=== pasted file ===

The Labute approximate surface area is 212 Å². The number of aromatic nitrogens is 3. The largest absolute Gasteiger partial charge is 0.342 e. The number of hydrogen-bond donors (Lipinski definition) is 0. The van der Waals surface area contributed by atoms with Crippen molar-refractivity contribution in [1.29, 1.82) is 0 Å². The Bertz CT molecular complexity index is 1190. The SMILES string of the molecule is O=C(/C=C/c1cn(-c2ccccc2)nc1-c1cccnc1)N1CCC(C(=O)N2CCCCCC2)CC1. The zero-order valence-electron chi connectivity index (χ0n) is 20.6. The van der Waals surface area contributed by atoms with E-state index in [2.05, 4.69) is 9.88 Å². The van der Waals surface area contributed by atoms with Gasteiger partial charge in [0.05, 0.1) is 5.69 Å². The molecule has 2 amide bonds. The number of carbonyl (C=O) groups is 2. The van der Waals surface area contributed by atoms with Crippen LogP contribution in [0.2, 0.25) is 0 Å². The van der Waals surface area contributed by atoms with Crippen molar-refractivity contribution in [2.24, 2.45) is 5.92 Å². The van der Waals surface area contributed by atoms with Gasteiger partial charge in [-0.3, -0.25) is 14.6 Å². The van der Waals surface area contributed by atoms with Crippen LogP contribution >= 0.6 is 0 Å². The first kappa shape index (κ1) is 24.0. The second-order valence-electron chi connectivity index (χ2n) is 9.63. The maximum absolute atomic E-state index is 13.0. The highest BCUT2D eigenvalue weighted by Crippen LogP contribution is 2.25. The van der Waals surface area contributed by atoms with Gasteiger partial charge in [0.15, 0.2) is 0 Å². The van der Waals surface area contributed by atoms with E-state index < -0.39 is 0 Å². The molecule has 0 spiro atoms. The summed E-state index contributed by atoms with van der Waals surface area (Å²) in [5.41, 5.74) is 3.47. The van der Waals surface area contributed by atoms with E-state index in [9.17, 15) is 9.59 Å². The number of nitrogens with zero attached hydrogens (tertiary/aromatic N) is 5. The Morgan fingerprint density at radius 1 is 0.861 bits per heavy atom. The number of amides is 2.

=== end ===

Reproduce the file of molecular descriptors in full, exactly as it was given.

The Labute approximate surface area is 212 Å². The number of aromatic nitrogens is 3. The largest absolute Gasteiger partial charge is 0.342 e. The number of hydrogen-bond donors (Lipinski definition) is 0. The van der Waals surface area contributed by atoms with Crippen molar-refractivity contribution in [1.29, 1.82) is 0 Å². The Bertz CT molecular complexity index is 1190. The SMILES string of the molecule is O=C(/C=C/c1cn(-c2ccccc2)nc1-c1cccnc1)N1CCC(C(=O)N2CCCCCC2)CC1. The zero-order valence-electron chi connectivity index (χ0n) is 20.6. The van der Waals surface area contributed by atoms with E-state index in [2.05, 4.69) is 9.88 Å². The van der Waals surface area contributed by atoms with Gasteiger partial charge in [0.05, 0.1) is 5.69 Å². The molecule has 2 amide bonds. The number of carbonyl (C=O) groups is 2. The van der Waals surface area contributed by atoms with Crippen LogP contribution in [0.2, 0.25) is 0 Å². The van der Waals surface area contributed by atoms with Crippen molar-refractivity contribution in [2.24, 2.45) is 5.92 Å². The van der Waals surface area contributed by atoms with Gasteiger partial charge in [-0.3, -0.25) is 14.6 Å². The van der Waals surface area contributed by atoms with Crippen LogP contribution >= 0.6 is 0 Å². The first kappa shape index (κ1) is 24.0. The second-order valence-electron chi connectivity index (χ2n) is 9.63. The maximum absolute atomic E-state index is 13.0. The highest BCUT2D eigenvalue weighted by Crippen LogP contribution is 2.25. The van der Waals surface area contributed by atoms with Gasteiger partial charge in [0.15, 0.2) is 0 Å². The van der Waals surface area contributed by atoms with E-state index < -0.39 is 0 Å². The molecule has 0 spiro atoms. The summed E-state index contributed by atoms with van der Waals surface area (Å²) in [5.41, 5.74) is 3.47. The van der Waals surface area contributed by atoms with E-state index in [9.17, 15) is 9.59 Å². The number of nitrogens with zero attached hydrogens (tertiary/aromatic N) is 5. The Morgan fingerprint density at radius 1 is 0.861 bits per heavy atom. The number of amides is 2.